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Council declares climate emergency

30 Jul 2019

Council declares climate emergency Image

City of Melbourne councillors moved an urgent item of business last month by formally declaring a “climate and biodiversity emergency”.

Endorsed unanimously by councillors at the Future Melbourne Committee meeting on July 16, the motion followed the adoption of the final version of council’s Waste and Resource Recovery Strategy 2030.

Moved by environment portfolio chair Cr Cathy Oke, the urgent motion declared that climate change and mass species extinction posed serious threats to the people of Melbourne and should be treated as an emergency.

While noting its ongoing commitment to mitigating climate change through a range of initiatives such as the Melbourne Renewal Energy Project and the Climate Change Mitigation Strategy, Cr Oke said she felt frustrated that more wasn’t being done.

“We are on track to far exceed the 1.5 degrees increase that thousands of scientists acknowledge that, pass that point, and we are in dire circumstances. We need far more action at all levels of government,” she said.

Deputy Lord Mayor Arron Wood said that all councillors had engaged in a “robust discussion” about the use of the word “emergency” and how that would help curb climate change in the municipality.

“It’s not about scaring people but it’s actually about how you resource things and push towards targets. It sends a message to our community that we take this very seriously,” Cr Wood said.

“We’re actually on track by 2030 to be responsible for 13 per cent of global emissions so that’s no longer the get out of jail free card that people use to say that ‘we’re not much of the problem’ and ‘we shouldn’t move on this’.”

Cr Wood also slammed the lack of leadership from the federal government on the issue, noting that if it wasn’t going to act then it should not “stand in the way” of those wanting to do so.

Cr Jackie Watts also gave an emotional address in support the motion, but in particular, to one section which acknowledged the action that young people were taking across the world in demanding more from their governments.

“We are in a very dire situation. We have an obligation to tell it how it is, and we are,” Cr Watts said. “This motion actually shows respect for the young people who will actually have to deal with the mess that we are fighting.”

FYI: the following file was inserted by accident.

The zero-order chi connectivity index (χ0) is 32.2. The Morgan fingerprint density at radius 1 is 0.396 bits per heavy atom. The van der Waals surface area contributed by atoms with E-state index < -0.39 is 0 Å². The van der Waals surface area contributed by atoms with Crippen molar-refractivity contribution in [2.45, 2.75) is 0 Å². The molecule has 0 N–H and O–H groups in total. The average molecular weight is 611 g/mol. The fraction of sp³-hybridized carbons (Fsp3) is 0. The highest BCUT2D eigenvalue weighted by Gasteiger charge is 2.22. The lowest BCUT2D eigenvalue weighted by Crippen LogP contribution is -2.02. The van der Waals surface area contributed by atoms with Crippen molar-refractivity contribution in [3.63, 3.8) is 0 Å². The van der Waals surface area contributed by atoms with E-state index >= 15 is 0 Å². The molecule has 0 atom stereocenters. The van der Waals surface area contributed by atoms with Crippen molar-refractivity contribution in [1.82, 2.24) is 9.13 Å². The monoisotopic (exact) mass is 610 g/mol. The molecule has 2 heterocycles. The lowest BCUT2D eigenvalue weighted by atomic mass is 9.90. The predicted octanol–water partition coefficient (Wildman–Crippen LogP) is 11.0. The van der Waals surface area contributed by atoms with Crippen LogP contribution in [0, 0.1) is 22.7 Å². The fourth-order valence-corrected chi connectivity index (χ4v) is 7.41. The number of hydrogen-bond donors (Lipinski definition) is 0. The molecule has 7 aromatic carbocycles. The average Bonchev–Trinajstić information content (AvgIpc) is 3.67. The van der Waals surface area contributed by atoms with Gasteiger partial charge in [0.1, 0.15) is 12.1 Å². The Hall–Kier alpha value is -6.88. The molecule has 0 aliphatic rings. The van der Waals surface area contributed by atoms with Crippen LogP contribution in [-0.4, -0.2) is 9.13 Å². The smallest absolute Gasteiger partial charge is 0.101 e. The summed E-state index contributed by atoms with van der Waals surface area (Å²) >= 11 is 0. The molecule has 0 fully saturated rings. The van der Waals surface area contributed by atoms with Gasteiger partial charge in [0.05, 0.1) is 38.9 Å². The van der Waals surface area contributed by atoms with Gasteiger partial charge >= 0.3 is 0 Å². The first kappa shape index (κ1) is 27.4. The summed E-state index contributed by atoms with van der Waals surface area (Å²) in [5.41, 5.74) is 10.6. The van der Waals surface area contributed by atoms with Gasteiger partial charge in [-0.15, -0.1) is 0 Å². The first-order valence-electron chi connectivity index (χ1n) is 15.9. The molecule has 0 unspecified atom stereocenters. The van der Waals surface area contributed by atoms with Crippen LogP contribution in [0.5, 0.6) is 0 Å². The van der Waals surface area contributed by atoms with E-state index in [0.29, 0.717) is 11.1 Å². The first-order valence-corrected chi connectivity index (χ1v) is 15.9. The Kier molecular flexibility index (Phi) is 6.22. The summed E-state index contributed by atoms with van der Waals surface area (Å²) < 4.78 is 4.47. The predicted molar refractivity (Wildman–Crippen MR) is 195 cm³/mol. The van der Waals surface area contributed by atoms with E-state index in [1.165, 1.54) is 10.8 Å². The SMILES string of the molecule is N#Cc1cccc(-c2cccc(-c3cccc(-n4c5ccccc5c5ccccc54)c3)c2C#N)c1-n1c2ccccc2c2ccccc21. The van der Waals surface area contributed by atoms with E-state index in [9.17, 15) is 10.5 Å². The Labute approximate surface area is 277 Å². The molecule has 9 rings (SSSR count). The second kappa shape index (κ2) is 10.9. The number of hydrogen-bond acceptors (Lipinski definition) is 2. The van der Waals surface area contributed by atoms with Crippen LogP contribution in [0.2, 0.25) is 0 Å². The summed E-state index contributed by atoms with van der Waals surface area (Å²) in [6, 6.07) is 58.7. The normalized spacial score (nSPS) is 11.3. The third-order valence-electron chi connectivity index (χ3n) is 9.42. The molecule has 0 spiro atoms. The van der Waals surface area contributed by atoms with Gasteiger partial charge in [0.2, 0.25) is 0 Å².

Earlier in the meeting, council adopted its Waste and Resource Recovery Strategy – a crucial document in its efforts to mitigate climate change. The strategy lays out the vision for council to become a “zero-waste” city by 2030.

While many submissions questioned whether some of the targets set in the strategy went far enough, such as a 20 per cent reduction of household waste by 2030, Cr Oke said that it was important to get on with delivering change.

“We need to endorse the strategy and within that there are quite a few items that capture the urgency and the implementation required. I believe it does meet the ambition that we’ve been talking about,” Cr Oke said.

Councillors also noted the challenges that management had to consider in compiling the final version of the strategy, with reference to the ongoing recycling crisis plaguing Australia at present.

Some key features of the strategy include options to separate organic waste, a waste minimisation and innovation fund, a new expert and advisory service to support an improved waste system and more electronic recycling options for residents.

In good news for CBD residents, the strategy also aims to minimise garbage truck movements by providing more centralised compacting hubs, reducing the amounts of rubbish bins in laneways and improving separation rates of organics and recyclables.

Behaviour change, education and advocacy are key features of the strategy, with councillors noting that more action was required from federal and state governments to implement initiatives such as extended producer responsibility, and container deposit schemes.


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